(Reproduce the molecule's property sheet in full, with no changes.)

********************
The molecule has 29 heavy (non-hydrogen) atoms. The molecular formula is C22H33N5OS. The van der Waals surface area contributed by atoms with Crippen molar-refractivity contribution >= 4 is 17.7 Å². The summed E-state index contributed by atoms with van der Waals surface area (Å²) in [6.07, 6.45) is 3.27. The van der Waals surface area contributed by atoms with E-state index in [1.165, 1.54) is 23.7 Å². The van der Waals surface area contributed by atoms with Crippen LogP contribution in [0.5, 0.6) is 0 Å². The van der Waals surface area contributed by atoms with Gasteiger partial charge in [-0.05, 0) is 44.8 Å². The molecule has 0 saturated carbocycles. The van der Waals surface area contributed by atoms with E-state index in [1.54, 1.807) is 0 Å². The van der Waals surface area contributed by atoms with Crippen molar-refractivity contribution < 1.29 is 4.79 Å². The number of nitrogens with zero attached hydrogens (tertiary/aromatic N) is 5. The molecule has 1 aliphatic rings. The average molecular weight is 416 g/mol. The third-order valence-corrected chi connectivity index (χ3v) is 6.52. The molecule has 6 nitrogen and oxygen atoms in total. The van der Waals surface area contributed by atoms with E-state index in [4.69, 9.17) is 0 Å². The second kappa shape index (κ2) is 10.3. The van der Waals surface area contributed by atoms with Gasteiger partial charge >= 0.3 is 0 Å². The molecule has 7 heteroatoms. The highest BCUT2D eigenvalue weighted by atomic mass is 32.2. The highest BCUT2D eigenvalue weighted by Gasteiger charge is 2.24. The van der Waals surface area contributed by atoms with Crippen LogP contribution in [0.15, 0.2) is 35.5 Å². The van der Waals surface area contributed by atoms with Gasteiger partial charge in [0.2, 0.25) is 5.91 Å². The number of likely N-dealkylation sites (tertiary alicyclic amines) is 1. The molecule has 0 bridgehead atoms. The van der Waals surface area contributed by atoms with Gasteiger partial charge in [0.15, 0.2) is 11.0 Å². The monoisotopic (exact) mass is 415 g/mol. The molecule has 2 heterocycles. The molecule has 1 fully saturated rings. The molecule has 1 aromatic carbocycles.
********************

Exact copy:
The molecule has 29 heavy (non-hydrogen) atoms. The molecular formula is C22H33N5OS. The van der Waals surface area contributed by atoms with Crippen molar-refractivity contribution >= 4 is 17.7 Å². The summed E-state index contributed by atoms with van der Waals surface area (Å²) in [6.07, 6.45) is 3.27. The van der Waals surface area contributed by atoms with E-state index in [1.165, 1.54) is 23.7 Å². The van der Waals surface area contributed by atoms with Crippen LogP contribution in [0.5, 0.6) is 0 Å². The van der Waals surface area contributed by atoms with Gasteiger partial charge in [-0.05, 0) is 44.8 Å². The molecule has 0 saturated carbocycles. The van der Waals surface area contributed by atoms with E-state index in [1.54, 1.807) is 0 Å². The van der Waals surface area contributed by atoms with Crippen molar-refractivity contribution < 1.29 is 4.79 Å². The number of nitrogens with zero attached hydrogens (tertiary/aromatic N) is 5. The molecule has 1 aliphatic rings. The average molecular weight is 416 g/mol. The third-order valence-corrected chi connectivity index (χ3v) is 6.52. The molecule has 6 nitrogen and oxygen atoms in total. The van der Waals surface area contributed by atoms with E-state index in [4.69, 9.17) is 0 Å². The second kappa shape index (κ2) is 10.3. The van der Waals surface area contributed by atoms with Gasteiger partial charge >= 0.3 is 0 Å². The molecule has 7 heteroatoms. The highest BCUT2D eigenvalue weighted by atomic mass is 32.2. The highest BCUT2D eigenvalue weighted by Gasteiger charge is 2.24. The van der Waals surface area contributed by atoms with Crippen LogP contribution in [0.15, 0.2) is 35.5 Å². The van der Waals surface area contributed by atoms with Gasteiger partial charge in [0.2, 0.25) is 5.91 Å². The number of likely N-dealkylation sites (tertiary alicyclic amines) is 1. The molecule has 0 bridgehead atoms. The van der Waals surface area contributed by atoms with Gasteiger partial charge in [0.15, 0.2) is 11.0 Å². The monoisotopic (exact) mass is 415 g/mol. The molecule has 2 heterocycles. The molecule has 1 fully saturated rings. The molecule has 1 aromatic carbocycles.